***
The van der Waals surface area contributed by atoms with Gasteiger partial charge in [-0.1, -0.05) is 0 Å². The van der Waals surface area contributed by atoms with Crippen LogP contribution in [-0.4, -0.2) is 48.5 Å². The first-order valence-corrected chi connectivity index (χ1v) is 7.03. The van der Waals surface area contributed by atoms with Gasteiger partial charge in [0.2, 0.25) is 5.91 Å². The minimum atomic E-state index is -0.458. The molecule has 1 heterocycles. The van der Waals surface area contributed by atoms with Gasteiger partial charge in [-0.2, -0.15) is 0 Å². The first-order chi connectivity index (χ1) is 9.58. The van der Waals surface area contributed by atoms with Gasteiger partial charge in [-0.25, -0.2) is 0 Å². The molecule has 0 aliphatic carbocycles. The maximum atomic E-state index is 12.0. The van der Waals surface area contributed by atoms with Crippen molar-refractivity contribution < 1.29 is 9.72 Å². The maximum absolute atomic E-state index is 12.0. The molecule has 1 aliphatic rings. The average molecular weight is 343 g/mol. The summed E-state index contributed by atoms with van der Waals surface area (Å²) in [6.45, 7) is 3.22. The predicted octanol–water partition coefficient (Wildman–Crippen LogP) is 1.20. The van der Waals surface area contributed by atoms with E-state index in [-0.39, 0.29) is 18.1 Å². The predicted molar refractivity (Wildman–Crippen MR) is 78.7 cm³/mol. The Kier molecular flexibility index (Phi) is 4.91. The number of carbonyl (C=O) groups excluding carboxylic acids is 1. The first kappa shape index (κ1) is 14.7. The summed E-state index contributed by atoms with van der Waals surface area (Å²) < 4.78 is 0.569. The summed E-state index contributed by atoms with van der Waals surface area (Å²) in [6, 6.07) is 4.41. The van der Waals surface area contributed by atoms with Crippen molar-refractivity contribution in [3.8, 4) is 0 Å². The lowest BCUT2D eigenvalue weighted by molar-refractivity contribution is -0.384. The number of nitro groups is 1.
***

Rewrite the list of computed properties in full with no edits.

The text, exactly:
The van der Waals surface area contributed by atoms with Gasteiger partial charge in [-0.1, -0.05) is 0 Å². The van der Waals surface area contributed by atoms with Crippen LogP contribution in [-0.4, -0.2) is 48.5 Å². The first-order valence-corrected chi connectivity index (χ1v) is 7.03. The van der Waals surface area contributed by atoms with Gasteiger partial charge in [0.2, 0.25) is 5.91 Å². The minimum atomic E-state index is -0.458. The molecule has 1 heterocycles. The van der Waals surface area contributed by atoms with Gasteiger partial charge in [-0.2, -0.15) is 0 Å². The first-order chi connectivity index (χ1) is 9.58. The van der Waals surface area contributed by atoms with Gasteiger partial charge in [-0.25, -0.2) is 0 Å². The molecule has 0 aliphatic carbocycles. The maximum atomic E-state index is 12.0. The van der Waals surface area contributed by atoms with Crippen molar-refractivity contribution < 1.29 is 9.72 Å². The maximum absolute atomic E-state index is 12.0. The molecule has 1 aliphatic rings. The average molecular weight is 343 g/mol. The summed E-state index contributed by atoms with van der Waals surface area (Å²) in [6.45, 7) is 3.22. The predicted octanol–water partition coefficient (Wildman–Crippen LogP) is 1.20. The van der Waals surface area contributed by atoms with E-state index in [-0.39, 0.29) is 18.1 Å². The predicted molar refractivity (Wildman–Crippen MR) is 78.7 cm³/mol. The Kier molecular flexibility index (Phi) is 4.91. The number of carbonyl (C=O) groups excluding carboxylic acids is 1. The first kappa shape index (κ1) is 14.7. The summed E-state index contributed by atoms with van der Waals surface area (Å²) < 4.78 is 0.569. The summed E-state index contributed by atoms with van der Waals surface area (Å²) in [6, 6.07) is 4.41. The van der Waals surface area contributed by atoms with Crippen molar-refractivity contribution in [3.8, 4) is 0 Å². The lowest BCUT2D eigenvalue weighted by molar-refractivity contribution is -0.384. The number of nitro groups is 1.